• Again, in a directly contrasting opinion, The Star Trek LCARS Episode Database's John Patuto agreed with Deus that the episode felt out of balance compared to the previous two. "The power of love was a recurring theme in 'The Aenar' and it excelled in the sister/brother relationship between Jhamel and Gareb," he wrote, saying he felt torn because as moving as he felt Jhamel's desire to rescue her brother was, he felt that it was "a bit of a let down as catalyst to the end of the Romulan marauder ships." He also found Tucker's impulsive decision to leave Enterprise "more reflective of a school-boy crush than anything else."

  • Tail Slate's Michael Sheridan agreed with the latter and gave "The Aenar" only two popcorns, though he said he enjoyed it more than the previous trilogy. He liked the development of Andorian society, but found that the Tucker-T'Pol subplot really dragged:
    Trip's entire character has suddenly become about this relationship, and thatís just sad. At least with T'Pol, the relationship was a growing experience, something that played to her cold, logical character. It was a conflict for her. But with Trip, it doesnít do any service for him. He doesnít learn or change or grow from the experience. The storyline doesnít offer anything for him, and now theyíre making him into this weak, sappy goofball who decides to run away. I donít know, just came off to me as rather pathetic.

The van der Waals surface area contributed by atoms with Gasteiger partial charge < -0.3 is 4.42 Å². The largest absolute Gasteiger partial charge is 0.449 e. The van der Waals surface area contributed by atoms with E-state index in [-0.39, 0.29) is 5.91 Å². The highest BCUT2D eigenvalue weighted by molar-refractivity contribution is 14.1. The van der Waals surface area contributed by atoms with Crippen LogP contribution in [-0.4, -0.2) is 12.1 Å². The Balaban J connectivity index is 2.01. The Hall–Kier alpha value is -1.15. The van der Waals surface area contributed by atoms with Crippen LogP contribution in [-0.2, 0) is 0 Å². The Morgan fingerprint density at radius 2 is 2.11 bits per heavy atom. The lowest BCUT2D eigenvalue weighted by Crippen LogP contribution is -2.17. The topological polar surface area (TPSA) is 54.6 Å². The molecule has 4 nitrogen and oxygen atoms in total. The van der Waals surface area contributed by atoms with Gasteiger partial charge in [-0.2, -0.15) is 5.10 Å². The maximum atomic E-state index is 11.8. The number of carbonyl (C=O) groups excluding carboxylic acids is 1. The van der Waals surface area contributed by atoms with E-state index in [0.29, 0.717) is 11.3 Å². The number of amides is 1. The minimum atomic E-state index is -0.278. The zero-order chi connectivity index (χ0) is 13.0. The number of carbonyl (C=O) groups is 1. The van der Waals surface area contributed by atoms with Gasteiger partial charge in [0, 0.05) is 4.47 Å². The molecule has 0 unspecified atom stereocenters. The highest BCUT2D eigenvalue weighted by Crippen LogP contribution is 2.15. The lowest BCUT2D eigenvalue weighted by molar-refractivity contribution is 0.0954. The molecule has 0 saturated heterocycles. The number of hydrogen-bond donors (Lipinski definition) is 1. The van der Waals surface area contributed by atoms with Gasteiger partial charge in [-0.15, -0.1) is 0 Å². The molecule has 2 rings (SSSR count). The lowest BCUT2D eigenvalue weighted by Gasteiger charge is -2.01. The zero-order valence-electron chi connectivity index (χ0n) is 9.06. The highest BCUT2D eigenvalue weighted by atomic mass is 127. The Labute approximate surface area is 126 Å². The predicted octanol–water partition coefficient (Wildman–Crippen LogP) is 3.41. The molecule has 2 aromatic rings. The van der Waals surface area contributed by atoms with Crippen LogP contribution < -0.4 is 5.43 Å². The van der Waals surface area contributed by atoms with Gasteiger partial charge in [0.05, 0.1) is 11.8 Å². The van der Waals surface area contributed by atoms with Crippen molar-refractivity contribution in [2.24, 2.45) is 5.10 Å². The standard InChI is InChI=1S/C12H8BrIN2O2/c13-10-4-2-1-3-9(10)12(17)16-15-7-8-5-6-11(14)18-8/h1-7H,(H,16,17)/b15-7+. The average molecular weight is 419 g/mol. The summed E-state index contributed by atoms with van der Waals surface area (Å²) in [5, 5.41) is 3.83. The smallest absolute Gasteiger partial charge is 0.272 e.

• Entil of Entil'zha rated the episode a 7/10, his lowest of the trilogy, despite praise for the superb CGI and the deepening of Shran's character in what might be his last appearance on Enterprise. Though most reviewers praised character development in "The Aenar", he felt that it was further indication that the regulars beyond Archer, Tucker and T'Pol were largely being left aside. As the big three go, however, he found Tucker's choice to leave perfectly sensible given what we know of him. and praised the use of the romance in the service of bigger character issues.

  • Television Without Pity's Keckler recapped "The Aenar" and gave it a grade of C, down from the B- given to "United." As she mocked in the recap, "'Vulcans have telepathic powers,' Quantum announces. No! Really? Vulcans have TELEPATHIC POWERS? You're joking! Wow. That's My world will never be the same. Phlox says that Vulcans aren't as telepathically advanced as this particular brainwave, and he also can't find a species to match the brainwave: 'However, the nearest genome is Andorian.' Hold on, what's this crap now? Genomes are all about DNA and shit -- they have absolutely nothing to do with brainwave patterns, right? Oh, I give up. Sure, why not -- next thing they'll be wanting me to believe is that 'Faith of the Heart' is actually related to music."